obduracy

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English[edit]

Etymology[edit]

obdurate +‎ -cy.

Noun[edit]

obduracy (plural obduracies)

  1. The state of being obdurate, intractable, or stubbornly inflexible.
    • 1598, William Shakespeare, King Henry IV Part 2, act 2, sc. 2,
      Thou thinkest me as far in the devil's
      book as thou and Falstaff for obduracy and
      persistency.
    • 1713, Nehemiah Walter, A discourse concerning the wonderfulness of Christ, Eleazer Phillips (Boston), p. 156,
      It might also serve to condemn the obduracy and hard-heartedness of the Jews, who relented not, when even the earth trembled and the rocks rent.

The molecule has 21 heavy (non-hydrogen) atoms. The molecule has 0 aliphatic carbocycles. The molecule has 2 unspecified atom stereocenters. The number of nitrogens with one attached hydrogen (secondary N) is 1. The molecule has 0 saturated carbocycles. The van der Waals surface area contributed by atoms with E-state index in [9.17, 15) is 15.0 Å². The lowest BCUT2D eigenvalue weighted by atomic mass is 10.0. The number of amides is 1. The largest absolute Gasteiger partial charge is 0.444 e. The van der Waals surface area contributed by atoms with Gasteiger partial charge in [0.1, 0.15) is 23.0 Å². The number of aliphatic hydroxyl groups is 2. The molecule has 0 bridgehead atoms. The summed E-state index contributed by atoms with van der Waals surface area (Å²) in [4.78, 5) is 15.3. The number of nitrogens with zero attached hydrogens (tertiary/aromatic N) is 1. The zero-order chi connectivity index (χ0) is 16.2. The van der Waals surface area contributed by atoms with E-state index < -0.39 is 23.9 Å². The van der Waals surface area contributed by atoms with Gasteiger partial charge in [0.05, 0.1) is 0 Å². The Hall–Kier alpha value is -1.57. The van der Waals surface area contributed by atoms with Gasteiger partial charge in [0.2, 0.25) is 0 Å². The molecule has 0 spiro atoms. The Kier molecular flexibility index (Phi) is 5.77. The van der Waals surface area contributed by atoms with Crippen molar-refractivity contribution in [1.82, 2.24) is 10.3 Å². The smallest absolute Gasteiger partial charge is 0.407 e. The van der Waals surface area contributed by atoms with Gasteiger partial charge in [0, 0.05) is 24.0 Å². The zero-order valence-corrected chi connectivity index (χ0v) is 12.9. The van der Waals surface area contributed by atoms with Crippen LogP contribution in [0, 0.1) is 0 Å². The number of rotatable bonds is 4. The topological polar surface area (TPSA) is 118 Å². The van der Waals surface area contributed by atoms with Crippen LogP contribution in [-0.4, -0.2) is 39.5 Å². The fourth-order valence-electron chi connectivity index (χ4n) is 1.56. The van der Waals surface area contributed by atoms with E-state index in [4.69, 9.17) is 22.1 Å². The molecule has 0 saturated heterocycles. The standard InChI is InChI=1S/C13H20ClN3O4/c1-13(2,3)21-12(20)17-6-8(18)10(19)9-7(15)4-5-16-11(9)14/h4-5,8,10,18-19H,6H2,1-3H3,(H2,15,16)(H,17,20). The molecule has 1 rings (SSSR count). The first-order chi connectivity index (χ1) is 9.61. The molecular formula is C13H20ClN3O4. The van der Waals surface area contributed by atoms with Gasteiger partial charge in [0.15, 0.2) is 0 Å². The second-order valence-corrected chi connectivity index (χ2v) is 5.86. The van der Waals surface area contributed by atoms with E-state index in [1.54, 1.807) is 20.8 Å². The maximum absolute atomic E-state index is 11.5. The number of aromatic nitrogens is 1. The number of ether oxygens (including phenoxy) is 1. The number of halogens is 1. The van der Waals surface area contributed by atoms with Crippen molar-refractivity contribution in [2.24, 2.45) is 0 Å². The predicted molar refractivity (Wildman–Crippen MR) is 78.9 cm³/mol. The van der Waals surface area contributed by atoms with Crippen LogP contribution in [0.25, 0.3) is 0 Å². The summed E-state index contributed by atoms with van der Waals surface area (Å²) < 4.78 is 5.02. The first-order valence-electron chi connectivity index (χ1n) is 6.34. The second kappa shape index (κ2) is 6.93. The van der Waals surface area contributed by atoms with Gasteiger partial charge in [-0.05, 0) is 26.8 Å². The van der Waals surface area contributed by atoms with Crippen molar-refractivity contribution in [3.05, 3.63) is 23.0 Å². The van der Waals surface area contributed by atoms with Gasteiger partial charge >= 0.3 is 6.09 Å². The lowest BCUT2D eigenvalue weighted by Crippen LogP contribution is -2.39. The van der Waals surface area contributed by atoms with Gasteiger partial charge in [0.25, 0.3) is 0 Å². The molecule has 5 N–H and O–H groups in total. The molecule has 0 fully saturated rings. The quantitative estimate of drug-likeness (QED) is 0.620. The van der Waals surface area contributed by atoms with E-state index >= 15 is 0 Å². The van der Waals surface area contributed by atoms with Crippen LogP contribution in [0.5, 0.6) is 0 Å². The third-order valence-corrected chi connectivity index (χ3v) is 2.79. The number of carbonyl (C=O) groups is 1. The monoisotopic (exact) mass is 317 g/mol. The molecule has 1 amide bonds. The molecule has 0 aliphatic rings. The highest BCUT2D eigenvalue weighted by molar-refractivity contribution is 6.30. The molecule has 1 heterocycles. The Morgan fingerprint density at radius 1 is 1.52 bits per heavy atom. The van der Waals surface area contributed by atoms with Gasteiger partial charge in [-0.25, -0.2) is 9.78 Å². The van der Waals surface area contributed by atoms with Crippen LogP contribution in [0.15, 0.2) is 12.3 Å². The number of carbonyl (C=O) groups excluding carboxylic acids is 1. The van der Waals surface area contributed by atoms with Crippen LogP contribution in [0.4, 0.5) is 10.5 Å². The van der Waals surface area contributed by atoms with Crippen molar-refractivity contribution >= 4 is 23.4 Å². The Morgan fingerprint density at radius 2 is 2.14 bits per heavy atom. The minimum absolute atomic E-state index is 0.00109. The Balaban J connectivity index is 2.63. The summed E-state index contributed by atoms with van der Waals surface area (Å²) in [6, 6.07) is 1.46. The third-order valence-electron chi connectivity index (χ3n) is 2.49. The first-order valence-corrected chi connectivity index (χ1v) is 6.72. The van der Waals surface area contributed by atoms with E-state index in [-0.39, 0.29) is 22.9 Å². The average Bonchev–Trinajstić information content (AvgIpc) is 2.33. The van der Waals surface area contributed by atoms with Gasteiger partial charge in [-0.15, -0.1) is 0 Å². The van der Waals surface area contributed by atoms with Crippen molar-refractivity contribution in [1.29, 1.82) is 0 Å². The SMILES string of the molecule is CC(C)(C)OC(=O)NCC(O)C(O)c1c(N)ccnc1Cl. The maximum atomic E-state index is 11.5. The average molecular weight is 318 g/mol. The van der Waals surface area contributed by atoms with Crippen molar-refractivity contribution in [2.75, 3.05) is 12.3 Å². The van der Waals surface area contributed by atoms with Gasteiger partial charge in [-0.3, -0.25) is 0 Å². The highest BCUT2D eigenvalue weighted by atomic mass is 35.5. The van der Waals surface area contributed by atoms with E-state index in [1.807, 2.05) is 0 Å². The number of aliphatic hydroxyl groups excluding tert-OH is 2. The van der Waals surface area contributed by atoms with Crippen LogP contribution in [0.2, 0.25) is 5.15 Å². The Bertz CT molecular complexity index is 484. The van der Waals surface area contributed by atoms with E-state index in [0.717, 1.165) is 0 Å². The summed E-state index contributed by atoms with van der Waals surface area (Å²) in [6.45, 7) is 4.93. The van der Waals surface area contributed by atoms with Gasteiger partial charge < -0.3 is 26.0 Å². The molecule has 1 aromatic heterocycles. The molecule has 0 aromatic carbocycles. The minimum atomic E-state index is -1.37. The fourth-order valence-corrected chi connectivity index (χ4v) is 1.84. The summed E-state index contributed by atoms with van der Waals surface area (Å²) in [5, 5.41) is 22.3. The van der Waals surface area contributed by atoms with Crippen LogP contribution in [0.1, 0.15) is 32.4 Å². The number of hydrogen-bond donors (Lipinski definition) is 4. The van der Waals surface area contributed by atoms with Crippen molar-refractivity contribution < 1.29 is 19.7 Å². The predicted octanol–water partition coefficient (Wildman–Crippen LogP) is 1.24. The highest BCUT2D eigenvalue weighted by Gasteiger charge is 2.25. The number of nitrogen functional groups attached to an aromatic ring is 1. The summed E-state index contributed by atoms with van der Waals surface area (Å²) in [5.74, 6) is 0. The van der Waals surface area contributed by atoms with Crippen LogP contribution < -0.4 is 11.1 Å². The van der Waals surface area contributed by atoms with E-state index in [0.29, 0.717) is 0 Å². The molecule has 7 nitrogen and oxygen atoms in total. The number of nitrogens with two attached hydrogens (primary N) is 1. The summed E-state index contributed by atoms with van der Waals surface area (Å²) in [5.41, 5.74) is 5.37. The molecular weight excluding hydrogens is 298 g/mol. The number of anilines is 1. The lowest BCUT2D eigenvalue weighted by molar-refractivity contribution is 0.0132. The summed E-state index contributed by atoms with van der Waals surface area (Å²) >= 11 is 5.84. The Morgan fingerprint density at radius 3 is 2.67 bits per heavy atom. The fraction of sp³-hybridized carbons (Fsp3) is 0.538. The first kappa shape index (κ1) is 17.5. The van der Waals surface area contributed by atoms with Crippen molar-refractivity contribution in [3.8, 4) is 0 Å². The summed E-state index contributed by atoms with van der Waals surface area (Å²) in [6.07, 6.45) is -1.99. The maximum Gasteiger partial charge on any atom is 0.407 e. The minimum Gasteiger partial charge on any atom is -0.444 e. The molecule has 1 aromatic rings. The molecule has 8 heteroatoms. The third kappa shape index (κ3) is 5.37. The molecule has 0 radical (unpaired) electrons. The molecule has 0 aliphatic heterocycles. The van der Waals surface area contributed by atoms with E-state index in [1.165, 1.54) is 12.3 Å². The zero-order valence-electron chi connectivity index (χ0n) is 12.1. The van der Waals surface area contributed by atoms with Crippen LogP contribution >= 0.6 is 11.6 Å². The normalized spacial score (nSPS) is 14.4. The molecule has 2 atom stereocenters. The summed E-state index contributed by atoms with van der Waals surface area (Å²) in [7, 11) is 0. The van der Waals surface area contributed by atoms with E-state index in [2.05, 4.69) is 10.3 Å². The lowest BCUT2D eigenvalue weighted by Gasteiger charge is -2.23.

• 1812, Percy Bysshe Shelley, "On Leaving London for Wales," ln 5-6,
      True mountain Liberty alone may heal
      The pain which Custom's obduracies bring.
    • 2007, Simon Hughes, "Chanderpaul finally outwitted by master" Telegraph.co.uk, 20 June,
      Chanderpaul's obduracy might have broken lesser men, but Panesar more than matched him for relentlessness.

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